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Trustees of The New York City District Council of Carpenters Pension Fund v. Metropolitan Fine Mill Work Corp.

United States District Court, S.D. New York

May 12, 2015

TRUSTEES OF THE NEW YORK CITY DISTRICT COUNCIL OF CARPENTERS PENSION FUND, WELFARE FUND, ANNUITY FUND, APPRENTICESHIP, JOURNEYMAN RETRAINING, EDUCATIONAL AND INDUSTRY FUND; TRUSTEES OF THE NEW YORK CITY CARPENTERS RELIEF AND CHARITY FUND; THE NEW YORK CITY AND VICINITY CARPENTERS LABOR-MANAGEMENT CORPORATION; and NEW YORK CITY DISTRICT COUNCIL CARPENTERS, Plaintiffs,
v.
METROPOLITAN FINE MILL WORK CORP., Defendant.

OPINION & ORDER

PAUL A. ENGELMAYER, District Judge.

This case arises out of a collective bargaining agreement. Plaintiffs are the Trustees of the New York City District Council of Carpenters Pension Welfare, Annuity, Apprenticeship, Journeyman Retraining and Educational and Industry Funds (the "ERISA Funds"), the Trustees of the New York City Carpenters Relief and Charity Fund (the "Charity Fund"; together with the ERISA Funds, the "Funds"), the New York City and Vicinity Carpenters Labor-Management Corp. (the "not-for-profit corporation"), and the New York City District Council Carpenters (the "Union"). Defendant Metropolitan Fine Millwork Corp. ("Metropolitan") is an employer who is a signatory of the collective bargaining agreement with the Union.

In this action, plaintiffs seek - under Section 301 of the Labor Management Relations Act, 29 U.S.C. § 185; Section 502(e)(1) of the Employment Retirement Income Security Act ("ERISA"), 29 U.S.C. § 1132(e)(1); and Section 9 of the Federal Arbitration Act ("FAA"), 9 U.S.C. § 9 - to confirm an arbitration award in their favor. Plaintiffs now move for summary judgment. Metropolitan, despite being properly served, has not appeared. For the reasons that follow, the Court, based on its review of plaintiffs' submissions, grants both that motion and plaintiffs' motion for attorneys' fees and costs incurred in bringing this action.

I. Background[1]

A. The Collective Bargaining Agreements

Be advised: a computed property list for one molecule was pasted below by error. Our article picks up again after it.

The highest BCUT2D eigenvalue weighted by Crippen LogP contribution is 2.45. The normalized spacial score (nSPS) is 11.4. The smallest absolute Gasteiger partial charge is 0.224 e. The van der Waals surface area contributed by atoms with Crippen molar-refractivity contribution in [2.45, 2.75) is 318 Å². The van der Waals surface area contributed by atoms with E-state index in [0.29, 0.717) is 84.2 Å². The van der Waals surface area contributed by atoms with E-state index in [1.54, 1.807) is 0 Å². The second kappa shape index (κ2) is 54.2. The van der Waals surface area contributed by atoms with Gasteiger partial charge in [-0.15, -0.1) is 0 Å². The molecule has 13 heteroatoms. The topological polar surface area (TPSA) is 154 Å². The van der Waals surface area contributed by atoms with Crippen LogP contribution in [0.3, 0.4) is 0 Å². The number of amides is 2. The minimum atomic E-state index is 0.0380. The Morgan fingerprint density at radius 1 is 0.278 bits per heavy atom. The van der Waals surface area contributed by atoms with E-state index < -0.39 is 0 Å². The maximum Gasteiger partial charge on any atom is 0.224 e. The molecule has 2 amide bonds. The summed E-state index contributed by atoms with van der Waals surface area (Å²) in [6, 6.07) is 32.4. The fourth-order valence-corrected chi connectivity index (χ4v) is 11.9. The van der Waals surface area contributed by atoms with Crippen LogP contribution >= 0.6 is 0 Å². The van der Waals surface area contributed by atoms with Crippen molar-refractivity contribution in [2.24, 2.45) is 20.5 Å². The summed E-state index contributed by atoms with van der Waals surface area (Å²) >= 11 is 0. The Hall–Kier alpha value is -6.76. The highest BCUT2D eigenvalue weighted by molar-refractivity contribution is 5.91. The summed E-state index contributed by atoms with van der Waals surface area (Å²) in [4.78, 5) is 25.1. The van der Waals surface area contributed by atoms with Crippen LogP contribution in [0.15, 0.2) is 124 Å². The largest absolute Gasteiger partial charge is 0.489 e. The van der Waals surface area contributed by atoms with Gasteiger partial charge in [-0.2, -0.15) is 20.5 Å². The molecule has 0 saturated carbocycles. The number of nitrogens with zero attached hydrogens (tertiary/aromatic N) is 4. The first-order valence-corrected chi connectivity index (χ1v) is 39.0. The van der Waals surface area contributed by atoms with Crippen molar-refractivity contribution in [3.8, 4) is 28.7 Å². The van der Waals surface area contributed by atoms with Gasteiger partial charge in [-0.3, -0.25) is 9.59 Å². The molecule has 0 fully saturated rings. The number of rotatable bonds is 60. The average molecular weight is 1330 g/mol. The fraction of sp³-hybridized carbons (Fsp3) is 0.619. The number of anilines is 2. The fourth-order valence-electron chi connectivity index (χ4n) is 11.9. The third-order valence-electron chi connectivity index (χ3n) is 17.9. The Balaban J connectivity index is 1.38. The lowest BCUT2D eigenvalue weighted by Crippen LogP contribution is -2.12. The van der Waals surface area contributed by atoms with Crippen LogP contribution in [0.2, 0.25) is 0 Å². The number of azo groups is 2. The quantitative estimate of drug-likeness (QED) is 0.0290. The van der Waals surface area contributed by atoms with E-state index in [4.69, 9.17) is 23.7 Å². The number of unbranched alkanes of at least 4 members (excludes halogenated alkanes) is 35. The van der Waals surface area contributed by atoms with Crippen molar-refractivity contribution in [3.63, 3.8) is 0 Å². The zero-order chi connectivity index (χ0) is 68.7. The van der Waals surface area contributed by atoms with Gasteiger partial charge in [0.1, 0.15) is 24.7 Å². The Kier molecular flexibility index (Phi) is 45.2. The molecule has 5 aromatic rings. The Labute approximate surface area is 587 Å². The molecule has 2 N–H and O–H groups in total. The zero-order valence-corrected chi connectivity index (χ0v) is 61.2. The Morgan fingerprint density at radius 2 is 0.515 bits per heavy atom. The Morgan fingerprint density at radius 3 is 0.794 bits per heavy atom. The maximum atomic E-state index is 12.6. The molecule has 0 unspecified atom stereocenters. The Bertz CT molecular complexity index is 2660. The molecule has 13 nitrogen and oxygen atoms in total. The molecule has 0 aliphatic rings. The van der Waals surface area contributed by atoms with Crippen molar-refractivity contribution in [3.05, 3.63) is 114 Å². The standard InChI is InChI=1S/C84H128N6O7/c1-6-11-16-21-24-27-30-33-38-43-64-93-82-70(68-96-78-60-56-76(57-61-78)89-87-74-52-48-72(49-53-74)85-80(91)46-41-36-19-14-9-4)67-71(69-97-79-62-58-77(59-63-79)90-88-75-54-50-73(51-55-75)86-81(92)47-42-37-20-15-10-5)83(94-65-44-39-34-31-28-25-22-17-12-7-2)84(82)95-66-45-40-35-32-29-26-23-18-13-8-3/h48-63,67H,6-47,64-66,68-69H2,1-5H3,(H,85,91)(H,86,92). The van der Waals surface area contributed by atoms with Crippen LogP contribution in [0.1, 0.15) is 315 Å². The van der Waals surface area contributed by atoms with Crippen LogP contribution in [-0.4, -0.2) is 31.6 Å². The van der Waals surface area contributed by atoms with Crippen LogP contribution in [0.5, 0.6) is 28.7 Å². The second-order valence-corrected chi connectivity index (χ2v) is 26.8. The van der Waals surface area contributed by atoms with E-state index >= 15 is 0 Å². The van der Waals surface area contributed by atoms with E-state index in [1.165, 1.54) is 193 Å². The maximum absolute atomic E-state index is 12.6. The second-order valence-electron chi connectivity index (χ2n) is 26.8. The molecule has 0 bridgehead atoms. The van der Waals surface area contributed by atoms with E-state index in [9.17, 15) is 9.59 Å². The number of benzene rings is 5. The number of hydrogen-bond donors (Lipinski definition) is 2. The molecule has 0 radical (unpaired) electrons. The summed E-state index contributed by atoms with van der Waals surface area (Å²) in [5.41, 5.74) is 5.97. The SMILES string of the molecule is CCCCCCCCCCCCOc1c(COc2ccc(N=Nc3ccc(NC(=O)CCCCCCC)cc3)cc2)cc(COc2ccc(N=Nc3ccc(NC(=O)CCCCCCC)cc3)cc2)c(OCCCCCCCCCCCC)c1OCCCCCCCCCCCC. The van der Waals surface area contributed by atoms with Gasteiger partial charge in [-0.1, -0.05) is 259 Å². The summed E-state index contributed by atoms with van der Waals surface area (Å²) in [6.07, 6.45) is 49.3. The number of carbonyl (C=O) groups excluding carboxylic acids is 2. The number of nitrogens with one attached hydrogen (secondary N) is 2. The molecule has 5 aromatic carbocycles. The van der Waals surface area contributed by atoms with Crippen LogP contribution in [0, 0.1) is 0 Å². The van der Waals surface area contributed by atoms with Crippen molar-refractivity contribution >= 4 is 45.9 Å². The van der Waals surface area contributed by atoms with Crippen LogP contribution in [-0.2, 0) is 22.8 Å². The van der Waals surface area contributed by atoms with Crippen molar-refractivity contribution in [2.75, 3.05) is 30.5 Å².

Metropolitan is a signatory to a collective bargaining agreement (the "UBC CBA") with the United Brotherhood of Carpenters and Joiners of America. See Epstein Decl., Ex. A; id., Ex. B. Under the UBC CBA and the collective bargaining agreement between the Union and the Association of Wall-Ceiling & Carpentry Industries of New York, Inc. (the "Local CBA"), Metropolitan was required to pay certain contributions to funds, including the Funds in this case, on behalf of all covered employees. Id., Ex. B, at 2; id., Ex. C, at 41. To assure that the requisite payments were made, the Local CBA required Metropolitan to make available to plaintiffs its books and payroll records, including cash disbursement records, so as to enable an audit. Id., Ex. C, at 41-42.

Under the UBC CBA, "[a]ny dispute relating to [the UBC CBA] may be prosecuted in accordance with the grievance/arbitration procedure of the member's home area local union Master Labor Agreement, or the work area local union Master Labor Agreement, and [Metropolitan] agrees to be bound by those procedures." Id., Ex. B, at 4. The Local CBA, in turn, provides for a permanent contract arbitrator to conduct a hearing and render a decision based on the testimony before the arbitrator at such a hearing. Id., Ex. C, at 38.

As to confirming the arbitral award, the Local CBA provides that:

The decision of the arbitrator shall be final and binding upon both parties and may be entered as a final decree or judgment in the Supreme Court of the State of New York or in a court of appropriate jurisdiction in any state where such decision shall be rendered.

Id. at 38-39.

B. The Arbitration Proceeding and Decision

Between July 3, 2007 and January 31, 2014, Metropolitan failed to permit the Funds' auditors to examine Metropolitan's books and records. Pl. 56.1 ¶ 5. On November 18, 2013, plaintiffs submitted the dispute to arbitration before Roger Maher, a permanent contract arbitrator designated by the Local CBA. Id. ¶¶ 12-13; Epstein Decl., Ex. D, at 1.

On January 24, 2014, Maher presided over a hearing. Id. Plaintiffs' counsel appeared, but Metropolitan failed to appear. Id. Metropolitan also did not request an adjournment or extension of time to appear. Id. at 2. At the hearing, plaintiffs sought an award, which would direct Metropolitan to produce, for an audit, any and all requested books and records from the period between July 3, 2007 and January 31, 2014. Id.

On January 31, 2014, Maher issued an opinion and default award. Id. Maher found that Metropolitan had failed to comply with the Local CBA's requirement that Metropolitan furnish its books and records for an audit. Maher directed Metropolitan to produce forthwith the requested materials. Id. at 4. Maher also directed Metropolitan to pay plaintiffs $2, 400 in attorneys' fees and costs incurred from the arbitration proceeding. Id.

C. This Lawsuit